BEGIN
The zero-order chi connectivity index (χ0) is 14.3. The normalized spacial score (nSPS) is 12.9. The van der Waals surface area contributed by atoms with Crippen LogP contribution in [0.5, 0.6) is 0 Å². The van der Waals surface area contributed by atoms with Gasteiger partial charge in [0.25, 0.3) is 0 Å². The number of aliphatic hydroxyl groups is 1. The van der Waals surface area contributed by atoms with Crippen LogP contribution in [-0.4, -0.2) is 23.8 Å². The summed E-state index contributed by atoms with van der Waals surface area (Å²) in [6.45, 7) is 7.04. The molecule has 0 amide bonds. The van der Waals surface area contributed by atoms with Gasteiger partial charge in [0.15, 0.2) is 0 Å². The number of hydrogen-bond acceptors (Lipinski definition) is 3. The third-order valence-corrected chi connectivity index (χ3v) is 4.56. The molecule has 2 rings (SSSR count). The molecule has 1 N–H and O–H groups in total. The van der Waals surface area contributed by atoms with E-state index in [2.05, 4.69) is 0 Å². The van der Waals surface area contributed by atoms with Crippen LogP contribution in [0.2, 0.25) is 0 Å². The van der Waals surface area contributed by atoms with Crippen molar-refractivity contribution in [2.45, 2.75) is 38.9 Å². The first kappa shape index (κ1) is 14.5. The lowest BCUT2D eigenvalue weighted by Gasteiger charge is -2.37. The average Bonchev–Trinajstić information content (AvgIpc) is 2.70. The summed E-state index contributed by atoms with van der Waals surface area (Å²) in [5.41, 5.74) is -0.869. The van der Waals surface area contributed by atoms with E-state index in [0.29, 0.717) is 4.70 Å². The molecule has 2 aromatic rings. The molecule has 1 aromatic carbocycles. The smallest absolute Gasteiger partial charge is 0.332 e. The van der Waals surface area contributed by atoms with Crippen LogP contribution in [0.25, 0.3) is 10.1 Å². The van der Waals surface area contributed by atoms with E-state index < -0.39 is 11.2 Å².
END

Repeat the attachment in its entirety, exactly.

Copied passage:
The zero-order chi connectivity index (χ0) is 14.3. The normalized spacial score (nSPS) is 12.9. The van der Waals surface area contributed by atoms with Crippen LogP contribution in [0.5, 0.6) is 0 Å². The van der Waals surface area contributed by atoms with Gasteiger partial charge in [0.25, 0.3) is 0 Å². The number of aliphatic hydroxyl groups is 1. The van der Waals surface area contributed by atoms with Crippen LogP contribution in [-0.4, -0.2) is 23.8 Å². The summed E-state index contributed by atoms with van der Waals surface area (Å²) in [6.45, 7) is 7.04. The molecule has 0 amide bonds. The van der Waals surface area contributed by atoms with Gasteiger partial charge in [0.15, 0.2) is 0 Å². The number of hydrogen-bond acceptors (Lipinski definition) is 3. The third-order valence-corrected chi connectivity index (χ3v) is 4.56. The molecule has 2 rings (SSSR count). The molecule has 1 N–H and O–H groups in total. The van der Waals surface area contributed by atoms with E-state index in [2.05, 4.69) is 0 Å². The van der Waals surface area contributed by atoms with Crippen LogP contribution in [0.2, 0.25) is 0 Å². The van der Waals surface area contributed by atoms with Crippen molar-refractivity contribution in [2.45, 2.75) is 38.9 Å². The first kappa shape index (κ1) is 14.5. The lowest BCUT2D eigenvalue weighted by Gasteiger charge is -2.37. The average Bonchev–Trinajstić information content (AvgIpc) is 2.70. The summed E-state index contributed by atoms with van der Waals surface area (Å²) in [5.41, 5.74) is -0.869. The van der Waals surface area contributed by atoms with E-state index in [0.29, 0.717) is 4.70 Å². The molecule has 2 aromatic rings. The molecule has 1 aromatic carbocycles. The smallest absolute Gasteiger partial charge is 0.332 e. The van der Waals surface area contributed by atoms with Crippen LogP contribution in [0.25, 0.3) is 10.1 Å². The van der Waals surface area contributed by atoms with E-state index < -0.39 is 11.2 Å².